In the most preferred embodiment, armband body monitoring device 300 includes and/or is in communication with a body motion sensor such as an accelerometer adapted to generate data indicative of motion, a skin conductance sensor such as a GSR sensor adapted to generate data indicative of the resistance of the individual's skin to electrical current, a heat flux sensor adapted to generate data indicative of heat flow off the body, a electrodes for generating an ECG signal from which data indicative of the rate or other characteristics of the heart beats of the individual may be generated, and a temperature sensor adapted to generate data indicative of a temperature of the individual's skin. In this preferred embodiment, these signals, in addition the demographic information about the wearer, make up the vector of signals from which the raw and derived channels X are derived. Most preferably, this vector of signals includes data indicative of motion, resistance of the individual's skin to electrical current, heat flow off the body, and heart rate.
Another specific instantiation where the present invention can be utilized relates to detecting when a person is fatigued. Such detection can either be performed in at least two ways. A first way involves accurately measuring parameters such as their caloric intake, hydration levels, sleep, stress, and energy expenditure levels using a sensor device and using the two function (f1 and f2) approach to provide an estimate of fatigue. A second way involves directly attempting to model fatigue using the direct derivational approach described in connection with
It will be appreciated that algorithms can use both calibrated sensor values and complex derived algorithms. This is effective in predicting endpoints to or thresholds of certain physiological conditions and informing the wearer or other observer of an approximate measure of time or other activity until the endpoint is likely to be reached.
Another application of the current invention is as a component in an apparatus for doing wearer fingerprinting and authentication. A 128-Hz heart-rate signal is a rich signal, and personal characteristics such as resting heart rate, beat to beat variability, response to stimuli, and fitness will show up in the signal. These identifying personal characteristics can be used to verify that the wearer is indeed the approved wearer for the device or to identify which of a range of possible approved wearers is currently wearing the device. In one embodiment of this aspect of the invention, only the 128-hz signal and derived parameters from that signal are utilized for identification. In another, all of the sensors in the monitor are used together as inputs for the identification algorithm.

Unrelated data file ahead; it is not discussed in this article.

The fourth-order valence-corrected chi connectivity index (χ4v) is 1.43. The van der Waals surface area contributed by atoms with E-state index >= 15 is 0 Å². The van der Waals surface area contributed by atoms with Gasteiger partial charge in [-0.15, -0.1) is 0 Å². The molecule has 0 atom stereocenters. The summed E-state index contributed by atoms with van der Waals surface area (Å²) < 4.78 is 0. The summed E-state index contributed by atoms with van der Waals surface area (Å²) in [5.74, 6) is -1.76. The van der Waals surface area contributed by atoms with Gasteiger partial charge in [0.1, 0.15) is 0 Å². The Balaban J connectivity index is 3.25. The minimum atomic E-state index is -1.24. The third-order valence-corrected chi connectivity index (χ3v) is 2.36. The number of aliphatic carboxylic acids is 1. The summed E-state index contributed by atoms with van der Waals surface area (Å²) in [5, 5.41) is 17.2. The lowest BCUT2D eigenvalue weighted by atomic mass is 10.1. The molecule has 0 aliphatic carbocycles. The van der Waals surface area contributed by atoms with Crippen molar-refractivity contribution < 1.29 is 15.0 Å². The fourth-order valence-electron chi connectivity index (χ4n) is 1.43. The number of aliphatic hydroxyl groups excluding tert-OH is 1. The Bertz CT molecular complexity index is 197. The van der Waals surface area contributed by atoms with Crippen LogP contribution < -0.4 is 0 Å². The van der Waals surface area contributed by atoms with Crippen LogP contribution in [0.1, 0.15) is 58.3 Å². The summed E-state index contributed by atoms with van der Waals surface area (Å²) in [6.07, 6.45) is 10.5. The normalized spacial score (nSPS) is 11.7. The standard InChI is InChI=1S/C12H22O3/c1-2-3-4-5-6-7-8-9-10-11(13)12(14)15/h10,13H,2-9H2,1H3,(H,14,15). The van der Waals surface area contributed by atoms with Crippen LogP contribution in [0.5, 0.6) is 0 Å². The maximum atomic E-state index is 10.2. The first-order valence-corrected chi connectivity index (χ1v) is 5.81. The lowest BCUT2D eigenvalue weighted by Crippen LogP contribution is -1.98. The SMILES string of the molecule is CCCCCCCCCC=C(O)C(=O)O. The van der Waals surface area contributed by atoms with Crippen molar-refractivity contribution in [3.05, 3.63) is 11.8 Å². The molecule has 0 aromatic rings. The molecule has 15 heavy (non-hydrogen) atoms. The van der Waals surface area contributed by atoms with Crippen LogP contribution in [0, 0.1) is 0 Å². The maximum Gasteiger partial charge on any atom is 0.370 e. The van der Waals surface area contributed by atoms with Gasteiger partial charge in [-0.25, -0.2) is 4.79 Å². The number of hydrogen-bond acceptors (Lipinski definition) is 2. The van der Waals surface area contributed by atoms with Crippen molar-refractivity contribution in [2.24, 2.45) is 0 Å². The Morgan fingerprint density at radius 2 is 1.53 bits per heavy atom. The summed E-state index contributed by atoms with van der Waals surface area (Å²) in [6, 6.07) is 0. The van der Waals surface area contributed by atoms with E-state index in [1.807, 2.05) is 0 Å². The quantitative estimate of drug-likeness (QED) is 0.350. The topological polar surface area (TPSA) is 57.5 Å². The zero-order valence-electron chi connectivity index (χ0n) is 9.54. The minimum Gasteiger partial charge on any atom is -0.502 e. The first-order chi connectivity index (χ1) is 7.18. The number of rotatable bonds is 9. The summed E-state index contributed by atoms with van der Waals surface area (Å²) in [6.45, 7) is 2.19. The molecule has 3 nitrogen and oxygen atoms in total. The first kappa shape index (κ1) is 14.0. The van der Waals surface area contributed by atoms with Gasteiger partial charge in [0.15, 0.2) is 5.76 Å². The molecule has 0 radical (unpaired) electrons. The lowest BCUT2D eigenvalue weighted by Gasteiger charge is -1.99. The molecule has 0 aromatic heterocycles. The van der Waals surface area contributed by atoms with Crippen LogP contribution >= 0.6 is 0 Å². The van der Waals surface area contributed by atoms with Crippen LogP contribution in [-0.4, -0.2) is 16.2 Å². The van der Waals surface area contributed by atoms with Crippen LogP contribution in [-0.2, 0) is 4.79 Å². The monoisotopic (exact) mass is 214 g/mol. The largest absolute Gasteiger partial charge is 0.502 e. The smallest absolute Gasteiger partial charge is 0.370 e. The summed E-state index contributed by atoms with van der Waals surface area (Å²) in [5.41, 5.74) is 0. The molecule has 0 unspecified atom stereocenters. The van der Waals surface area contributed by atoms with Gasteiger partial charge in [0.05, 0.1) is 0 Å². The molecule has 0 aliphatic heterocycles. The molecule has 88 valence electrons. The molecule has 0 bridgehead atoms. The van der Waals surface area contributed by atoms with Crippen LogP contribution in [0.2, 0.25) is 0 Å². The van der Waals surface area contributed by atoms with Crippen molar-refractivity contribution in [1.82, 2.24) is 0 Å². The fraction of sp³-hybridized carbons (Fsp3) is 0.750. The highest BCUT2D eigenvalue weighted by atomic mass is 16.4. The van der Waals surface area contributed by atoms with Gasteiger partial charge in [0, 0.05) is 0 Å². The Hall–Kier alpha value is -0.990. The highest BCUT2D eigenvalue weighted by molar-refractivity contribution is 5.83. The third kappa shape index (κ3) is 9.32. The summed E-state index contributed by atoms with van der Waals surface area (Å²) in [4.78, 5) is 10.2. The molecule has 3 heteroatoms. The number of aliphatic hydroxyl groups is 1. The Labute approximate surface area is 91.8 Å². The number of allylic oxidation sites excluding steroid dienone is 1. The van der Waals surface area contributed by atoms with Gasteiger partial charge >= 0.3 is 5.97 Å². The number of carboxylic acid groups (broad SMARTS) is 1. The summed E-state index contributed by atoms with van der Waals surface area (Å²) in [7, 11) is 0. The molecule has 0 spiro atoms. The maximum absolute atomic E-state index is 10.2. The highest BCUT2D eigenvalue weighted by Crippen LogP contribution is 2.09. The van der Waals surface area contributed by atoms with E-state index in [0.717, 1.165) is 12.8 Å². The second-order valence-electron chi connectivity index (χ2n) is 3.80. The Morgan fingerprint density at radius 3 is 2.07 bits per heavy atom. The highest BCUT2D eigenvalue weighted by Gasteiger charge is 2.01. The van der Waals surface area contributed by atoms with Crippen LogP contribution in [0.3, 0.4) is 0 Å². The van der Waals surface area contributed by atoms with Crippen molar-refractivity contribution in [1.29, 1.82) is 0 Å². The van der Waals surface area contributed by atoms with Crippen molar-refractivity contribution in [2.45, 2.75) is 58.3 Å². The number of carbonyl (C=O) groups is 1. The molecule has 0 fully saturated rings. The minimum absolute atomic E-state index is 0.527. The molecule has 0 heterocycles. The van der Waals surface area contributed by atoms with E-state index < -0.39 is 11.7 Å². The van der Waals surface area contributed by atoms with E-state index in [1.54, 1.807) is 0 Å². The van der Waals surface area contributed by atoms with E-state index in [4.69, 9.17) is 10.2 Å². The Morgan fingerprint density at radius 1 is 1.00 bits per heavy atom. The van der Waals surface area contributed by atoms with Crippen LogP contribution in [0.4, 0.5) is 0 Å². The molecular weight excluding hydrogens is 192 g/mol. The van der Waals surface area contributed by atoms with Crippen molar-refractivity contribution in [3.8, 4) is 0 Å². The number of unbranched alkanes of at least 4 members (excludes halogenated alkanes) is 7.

In another application of this aspect of the invention, an authentication armband can be utilized in a military or first responder system as a component in a friend or foe recognition system.
Interaction with other devices is also contemplated. The system can augment the senses and also the intelligence of other products and computer systems. This allows the associated devices to collectively know more about their user and be able to react appropriately, such as automatically turning the thermostat in the house up or down when asleep or turning the lights on when awakened. In the entertainment context, the detection of certain stress and heart related parameters may be utilized to affect sound, light and other effects in a game, movie or other type of interactive entertainment. Additionally, the user's condition may be utilized to alter musical programming, such as to increase the tempo of the music coincident with the changing heart rate of the user during exercise or meditation. Further examples include turning the car radio down when the person gets stressed while they drive because they're looking for an address; causing an appliance to prepare a caffeinated drink when the person is tired; matching up people in a social environment in the same mood or with the same tastes; utilizing alertness and stress indicators to tune teaching systems such as intelligent tutors or flight simulators, to maximize the student's progress; removing a person's privileges or giving a person privileges based on their body state, for example not letting a trucker start up his truck again until he has had 8 hours of sleep; providing automatic login to systems such as the wearer's personal computer based on biometric fingerprinting; and creating new user interfaces guided in part or in whole by gross body states for impaired individuals such as autistic children.